6th Annual RiverRats Raft Up
October 8, 2016
New Kent Forestry Center, Providence Forge, VA on the Chickahominy River

The annual RiverRats Raft Up is a gathering of the James River Association’s core volunteer group, the RiverRats. Since 2013, we have trained nearly 250 RiverRats, including over 60 in 2016. They have completed over 500 patrols averaging about 5 miles and 3 hours each. Patrols cover 99% of the main stem of the James River.  The Raft Up is our annual celebration of these citizen scientists and environmental stewards where we also discuss emergent issues in the watershed, and plan collaborative projects.

RiverRat Lynn Wilson introducing the Chickahominy

RiverRat Lynn Wilson introducing the Chickahominy Riverck Crossing.

Although it rained relentlessly thanks to Hurricane Matthew, this year’s Raft Up was a great success! The event, held at the New Kent Forestry Center on the Chickahominy River in Providence Forge, VA, began on Saturday, October 8, with an inspiring and informative introduction on the Chickahominy River by RiverRat Lynn Wilson. Next, RiverRat Jack Snell described the collaborative action project working with Atlantic sturgeon for which he was the project leader (detailed below). Riding on the energy and enthusiasm of the two fantastic speakers, we immediately broke out into 5 groups: Richmond, Williamsburg, Newport News, Lynchburg, and a “free agent” group to brainstorm and plan Action Projects for 2017. After a quick lunch, 15 RiverRats loaded up to canoe on the Chickahominy River, which was an incredible and beautiful adventure! After returning, warming up, and drying off, we celebrated with dinner, a viewing of Beautiful Swimmers Revisited, and then listened to bluegrass music by local band Rappahannock Crossing


RiverRat Jack Snell presenting the Atlantic Sturgeon Action Project (and an official RiverRat Hat!) Photo: J. Bragg

In 2016, we brought Action Projects to a new level. With an available project budget of $500 per RiverRat, we wanted to motivate RiverRats to think big and outside the box, particularly to consider taking leadership in a RiverRat team project, pooling funds, fundraising and bringing in other project partners. We were fortunate to have a several large, collaborative projects come together this year, in addition to a number of smaller-scale projects across the watershed. An example of a new type of Action Project occurred when two individuals from a river recreation group approached the James River Association in the hopes of establishing a new water quality monitoring site. We recommended that they become RiverRats at an upcoming training in order to access the Action Project and to fundraise for half of the cost of equipment, and they did just that! Furthermore, they were able to train one of their staff members to conduct monitoring as well, and they posted the data at their recreation site for dozens of people to use weekly. Another highly motivated RiverRat seeks external grants each year and recruits and trains her own volunteers to monitor 5 water quality sites in the Newport News area, an Action Project that requires hardly any staff or financial resources from the James River Association.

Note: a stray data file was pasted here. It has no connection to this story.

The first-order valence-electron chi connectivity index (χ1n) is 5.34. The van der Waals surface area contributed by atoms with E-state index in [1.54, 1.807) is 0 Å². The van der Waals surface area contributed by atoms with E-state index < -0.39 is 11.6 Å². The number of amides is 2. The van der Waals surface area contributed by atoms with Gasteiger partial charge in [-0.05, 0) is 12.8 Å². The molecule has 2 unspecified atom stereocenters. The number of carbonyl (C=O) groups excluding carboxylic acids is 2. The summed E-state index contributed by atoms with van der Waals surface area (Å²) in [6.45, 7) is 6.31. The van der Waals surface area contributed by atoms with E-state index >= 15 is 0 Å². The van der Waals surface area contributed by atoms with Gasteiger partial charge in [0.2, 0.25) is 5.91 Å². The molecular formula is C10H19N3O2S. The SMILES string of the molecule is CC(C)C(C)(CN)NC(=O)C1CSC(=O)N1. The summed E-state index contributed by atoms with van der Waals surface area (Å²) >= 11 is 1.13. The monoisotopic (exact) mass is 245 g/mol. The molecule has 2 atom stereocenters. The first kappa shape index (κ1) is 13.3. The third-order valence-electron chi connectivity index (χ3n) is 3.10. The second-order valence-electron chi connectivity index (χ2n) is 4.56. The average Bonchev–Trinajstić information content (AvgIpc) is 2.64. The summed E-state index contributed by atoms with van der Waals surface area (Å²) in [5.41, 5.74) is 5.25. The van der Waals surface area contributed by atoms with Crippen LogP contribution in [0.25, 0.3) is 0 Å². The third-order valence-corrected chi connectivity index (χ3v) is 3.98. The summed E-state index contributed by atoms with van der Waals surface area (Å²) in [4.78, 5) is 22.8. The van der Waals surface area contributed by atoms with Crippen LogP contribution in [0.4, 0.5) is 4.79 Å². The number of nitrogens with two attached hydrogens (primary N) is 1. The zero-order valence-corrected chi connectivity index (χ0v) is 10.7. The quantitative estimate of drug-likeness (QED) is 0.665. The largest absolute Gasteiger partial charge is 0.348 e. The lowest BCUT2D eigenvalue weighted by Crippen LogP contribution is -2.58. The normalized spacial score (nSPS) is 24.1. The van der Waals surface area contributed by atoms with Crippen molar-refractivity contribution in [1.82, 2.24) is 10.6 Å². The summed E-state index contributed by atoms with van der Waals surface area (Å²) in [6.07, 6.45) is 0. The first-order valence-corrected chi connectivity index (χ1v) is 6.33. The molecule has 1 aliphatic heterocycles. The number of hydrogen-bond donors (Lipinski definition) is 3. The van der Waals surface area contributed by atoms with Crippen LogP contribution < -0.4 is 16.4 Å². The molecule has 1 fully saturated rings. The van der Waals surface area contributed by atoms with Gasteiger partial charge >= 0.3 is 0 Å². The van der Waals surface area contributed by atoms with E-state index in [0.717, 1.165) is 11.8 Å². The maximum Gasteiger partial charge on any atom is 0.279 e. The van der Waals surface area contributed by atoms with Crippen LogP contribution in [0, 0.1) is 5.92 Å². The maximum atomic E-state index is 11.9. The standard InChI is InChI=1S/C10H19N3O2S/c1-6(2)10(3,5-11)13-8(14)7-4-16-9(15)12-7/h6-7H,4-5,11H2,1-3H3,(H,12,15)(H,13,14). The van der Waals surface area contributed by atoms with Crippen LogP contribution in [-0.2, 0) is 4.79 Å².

Action Project Brainstorm (Richmond region)

Action Project Brainstorm (Richmond region)

The largest and perhaps most audacious RiverRat Action Projects was developed at last year’s Raft Up, bringing together 8 RiverRats (and $4,000 in Action Project funding), over $4,000 externally fundraised dollars, and a Virginia Commonwealth University scientist to tag 10 endangered Atlantic sturgeon and place 5 transmitters on the Chickahominy River (a tributary to the James River). Several RiverRats came up with the idea at the 5th Annual RiverRat Raft Up and recruited more RiverRats to come together to make the project happen. They fundraised in their communities and worked with private land owners to gain access to private docks on which to place the transmitters. This Atlantic sturgeon project had a significant outreach component, for which the RiverRats developed and printed brochures about the new data in the hopes of promoting the Chickahominy’s own charismatic megafauna, the ancient Atlantic sturgeon. The project, which is ongoing for two more years, is an inspiring and impressive illustration of the power of citizen science and RiverRat action.

Rappahannock Crossing closes down the festivities.

Rappahannock Crossing closes down the festivities.

This year’s Raft Up set the stage for 2017. We will continue to enhance the RiverRat program, patrols, and Action Projects with university chapters in development, new community partners showing interest across the watershed, and collaboration among RiverRats at an all-time high. Potential 2017 Action Projects include benthic microinvertibrate monitoring in Richmond, Lynchburg turtle habitat restoration along roads, developing a primitive campsite near Richmond, Newport News “bioblitz” expansion, and expanded Atlantic sturgeon outreach in Williamsburg high schools. We can’t to see what 2017 brings. Thanks to our RiverRats for making this event so great!